In Burwell v. Hobby Lobby, Justice Ruth Bader Ginsburg drew a sharp contrast between for-profit and religious organizations. Whereas for-profits are “organized to do business in the commercial world,” religious organizations, she said, serve citizens as believers. The strict separation between commerce and other spheres of civic life is also reflected in the common complaint that the Supreme Court in Citizens United wrongly reached out to extend First Amendment protection to for-profit corporations as well as the non-profit corporation actually at issue in the case.
The attempt to deprive for-profit enterprises of the rights to participate in political and civic life is characteristic of modern left-liberalism, which seems to believe that for-profit activity is inherently less civic-minded than not-for-profit endeavors. The distinction is not altogether new. For centuries nobles disdained those in trade and asserted that merchants should have fewer rights than they did. This stance is yet another instance where social democrats want to create a society based on status distinctions rather than on the exercise of equal legal rights.
But the distinction is not a sound one. Individuals and organizations engaged in for-profit enterprise can have objectives and motivations that parallel those in non-profit enterprises. For instance, an enterprise may aim to work for profit but only while also advancing moral or religious objectives, as did Hobby Lobby. And non-profit institutions generally aim to capture the resources of others either through voluntary contributions or through the state. Moreover, the members of non-profit organizations often choose to be part of its activities, because the sum of the salary they earn and the non-pecuniary benefits they enjoy are the highest they can obtain. This aim is no different from participants in a for-profit enterprise. And there has never been a showing that civic rights of for-profit organizations benefit society any less than those for non-profits.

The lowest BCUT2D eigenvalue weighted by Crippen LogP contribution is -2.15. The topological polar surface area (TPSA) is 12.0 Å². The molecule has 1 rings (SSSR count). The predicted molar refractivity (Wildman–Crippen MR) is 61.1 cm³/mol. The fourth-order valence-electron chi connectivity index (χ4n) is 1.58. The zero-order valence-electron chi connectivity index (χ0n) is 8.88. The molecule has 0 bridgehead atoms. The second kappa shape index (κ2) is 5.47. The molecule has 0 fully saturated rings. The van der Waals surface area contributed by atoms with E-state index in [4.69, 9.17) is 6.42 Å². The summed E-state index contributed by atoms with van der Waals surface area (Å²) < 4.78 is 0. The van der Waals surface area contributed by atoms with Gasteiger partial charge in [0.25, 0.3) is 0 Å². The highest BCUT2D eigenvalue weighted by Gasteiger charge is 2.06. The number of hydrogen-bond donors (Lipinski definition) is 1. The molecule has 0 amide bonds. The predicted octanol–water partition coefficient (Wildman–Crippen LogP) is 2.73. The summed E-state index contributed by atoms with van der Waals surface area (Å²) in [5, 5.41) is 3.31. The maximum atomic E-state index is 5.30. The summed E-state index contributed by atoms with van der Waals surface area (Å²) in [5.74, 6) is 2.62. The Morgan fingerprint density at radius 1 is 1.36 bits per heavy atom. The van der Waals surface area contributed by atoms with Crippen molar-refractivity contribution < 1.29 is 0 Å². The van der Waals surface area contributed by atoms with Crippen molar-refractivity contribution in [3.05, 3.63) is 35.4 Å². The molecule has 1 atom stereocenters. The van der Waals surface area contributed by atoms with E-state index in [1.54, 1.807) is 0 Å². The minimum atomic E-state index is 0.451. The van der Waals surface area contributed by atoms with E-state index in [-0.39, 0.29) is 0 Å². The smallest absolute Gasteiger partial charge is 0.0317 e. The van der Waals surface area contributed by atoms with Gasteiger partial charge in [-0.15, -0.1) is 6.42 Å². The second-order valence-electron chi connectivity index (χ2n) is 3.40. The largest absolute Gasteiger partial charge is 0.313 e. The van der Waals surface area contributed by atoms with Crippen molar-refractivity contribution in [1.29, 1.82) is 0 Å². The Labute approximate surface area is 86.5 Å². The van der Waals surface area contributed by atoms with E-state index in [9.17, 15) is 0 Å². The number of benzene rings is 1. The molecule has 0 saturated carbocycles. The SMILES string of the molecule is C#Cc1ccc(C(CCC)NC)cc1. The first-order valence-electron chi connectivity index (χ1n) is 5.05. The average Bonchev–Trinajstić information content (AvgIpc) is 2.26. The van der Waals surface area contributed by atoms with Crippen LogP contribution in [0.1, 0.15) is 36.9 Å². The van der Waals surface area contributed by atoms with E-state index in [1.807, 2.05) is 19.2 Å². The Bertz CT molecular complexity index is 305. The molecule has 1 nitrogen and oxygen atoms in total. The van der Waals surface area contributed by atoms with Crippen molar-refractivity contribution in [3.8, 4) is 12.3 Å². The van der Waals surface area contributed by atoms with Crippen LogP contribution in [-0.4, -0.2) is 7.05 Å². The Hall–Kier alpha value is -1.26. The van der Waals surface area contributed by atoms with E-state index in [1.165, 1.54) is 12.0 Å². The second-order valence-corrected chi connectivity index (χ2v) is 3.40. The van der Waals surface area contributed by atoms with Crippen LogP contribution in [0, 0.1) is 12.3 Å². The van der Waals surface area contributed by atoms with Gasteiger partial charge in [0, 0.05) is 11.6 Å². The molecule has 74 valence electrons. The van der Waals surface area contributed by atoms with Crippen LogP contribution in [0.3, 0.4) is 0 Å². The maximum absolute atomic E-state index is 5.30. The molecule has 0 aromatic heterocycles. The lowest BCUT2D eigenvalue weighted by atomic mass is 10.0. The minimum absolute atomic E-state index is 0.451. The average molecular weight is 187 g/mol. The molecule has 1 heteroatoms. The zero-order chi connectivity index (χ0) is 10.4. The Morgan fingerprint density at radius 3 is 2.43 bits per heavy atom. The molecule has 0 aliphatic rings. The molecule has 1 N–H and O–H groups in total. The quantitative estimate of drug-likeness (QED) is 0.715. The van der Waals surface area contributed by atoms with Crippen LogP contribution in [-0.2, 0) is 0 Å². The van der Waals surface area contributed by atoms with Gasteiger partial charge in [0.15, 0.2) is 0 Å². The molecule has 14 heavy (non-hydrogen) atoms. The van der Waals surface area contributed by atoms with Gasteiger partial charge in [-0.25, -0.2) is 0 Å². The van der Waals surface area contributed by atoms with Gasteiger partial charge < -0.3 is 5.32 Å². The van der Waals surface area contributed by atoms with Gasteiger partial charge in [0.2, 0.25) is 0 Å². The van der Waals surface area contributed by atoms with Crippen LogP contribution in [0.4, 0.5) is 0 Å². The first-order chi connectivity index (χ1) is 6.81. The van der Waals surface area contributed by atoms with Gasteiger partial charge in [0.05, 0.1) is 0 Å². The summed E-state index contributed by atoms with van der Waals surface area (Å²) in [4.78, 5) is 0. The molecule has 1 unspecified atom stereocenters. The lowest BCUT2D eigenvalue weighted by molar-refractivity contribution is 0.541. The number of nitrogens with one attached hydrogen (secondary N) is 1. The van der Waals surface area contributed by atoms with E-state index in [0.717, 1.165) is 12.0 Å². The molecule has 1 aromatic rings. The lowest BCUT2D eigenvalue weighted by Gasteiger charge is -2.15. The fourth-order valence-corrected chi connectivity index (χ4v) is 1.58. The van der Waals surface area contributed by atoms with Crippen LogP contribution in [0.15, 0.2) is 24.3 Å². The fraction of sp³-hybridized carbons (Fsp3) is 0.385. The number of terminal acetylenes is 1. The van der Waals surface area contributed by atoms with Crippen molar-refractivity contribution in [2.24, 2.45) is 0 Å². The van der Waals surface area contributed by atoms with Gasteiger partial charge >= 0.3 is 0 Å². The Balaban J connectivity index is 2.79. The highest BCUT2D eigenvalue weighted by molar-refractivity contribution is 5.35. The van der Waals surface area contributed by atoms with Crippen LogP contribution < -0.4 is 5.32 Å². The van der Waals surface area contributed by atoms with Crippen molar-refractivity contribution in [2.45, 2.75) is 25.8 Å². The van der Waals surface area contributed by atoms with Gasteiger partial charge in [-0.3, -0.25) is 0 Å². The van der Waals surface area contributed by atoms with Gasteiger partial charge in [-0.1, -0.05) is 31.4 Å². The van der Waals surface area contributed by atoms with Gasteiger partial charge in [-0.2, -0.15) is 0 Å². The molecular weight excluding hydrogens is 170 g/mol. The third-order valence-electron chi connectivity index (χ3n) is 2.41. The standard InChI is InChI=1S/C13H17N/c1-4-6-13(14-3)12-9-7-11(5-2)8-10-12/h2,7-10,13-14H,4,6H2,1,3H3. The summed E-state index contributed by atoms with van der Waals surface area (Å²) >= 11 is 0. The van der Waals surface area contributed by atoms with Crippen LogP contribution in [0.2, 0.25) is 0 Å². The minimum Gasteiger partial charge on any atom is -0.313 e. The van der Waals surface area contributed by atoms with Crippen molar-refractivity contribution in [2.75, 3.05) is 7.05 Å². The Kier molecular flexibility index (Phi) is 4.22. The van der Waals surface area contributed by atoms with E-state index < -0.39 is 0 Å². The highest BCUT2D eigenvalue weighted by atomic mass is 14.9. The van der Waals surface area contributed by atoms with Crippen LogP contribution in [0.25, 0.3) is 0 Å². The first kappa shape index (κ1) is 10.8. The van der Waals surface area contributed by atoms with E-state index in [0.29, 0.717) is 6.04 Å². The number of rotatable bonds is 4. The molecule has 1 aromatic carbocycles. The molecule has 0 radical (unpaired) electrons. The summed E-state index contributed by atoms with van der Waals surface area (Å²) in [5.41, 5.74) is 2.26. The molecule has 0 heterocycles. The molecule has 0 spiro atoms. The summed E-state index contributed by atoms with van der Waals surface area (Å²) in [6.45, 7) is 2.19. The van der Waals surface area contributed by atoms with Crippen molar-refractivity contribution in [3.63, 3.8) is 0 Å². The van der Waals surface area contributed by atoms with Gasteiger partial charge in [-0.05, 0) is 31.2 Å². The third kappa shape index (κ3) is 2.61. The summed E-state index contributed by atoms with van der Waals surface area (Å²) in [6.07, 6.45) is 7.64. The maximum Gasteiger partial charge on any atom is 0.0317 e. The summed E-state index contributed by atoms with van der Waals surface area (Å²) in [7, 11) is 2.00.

The general presumption should be that organizations engaged in for- profit and non-profit activities should enjoy the same civic rights under law. Thus, if the law chooses to provide for religious exemptions under certain conditions for a non-profit, it should extend the same exemptions under the same conditions to a for-profit. For-profit organizations should also enjoy the same free speech and free press rights as non-profits.
The equality of rights for for-profit and non-profit media is strongly embedded in our law, and no one seriously argues that The New York Times should enjoy fewer First Amendment rights because it makes profits or even uses a corporate form. Of course, the for-profit organizations that get a constitutional press pass have been on the whole allied with the left. Yet more evidence that the distinction between non-profits and for-profits may be instrumental is that the left appears welcome the exercise of civic rights when they are doing so to advance a left position. No one found any metaphysical impossibility in a corporate organization acting on its beliefs when many large corporations recently opposed state versions of the Federal Religious Freedom Restoration Act. But the principled position in a liberal society is to defend the civic rights of for-profits and non-profits alike, regardless of their likely positions.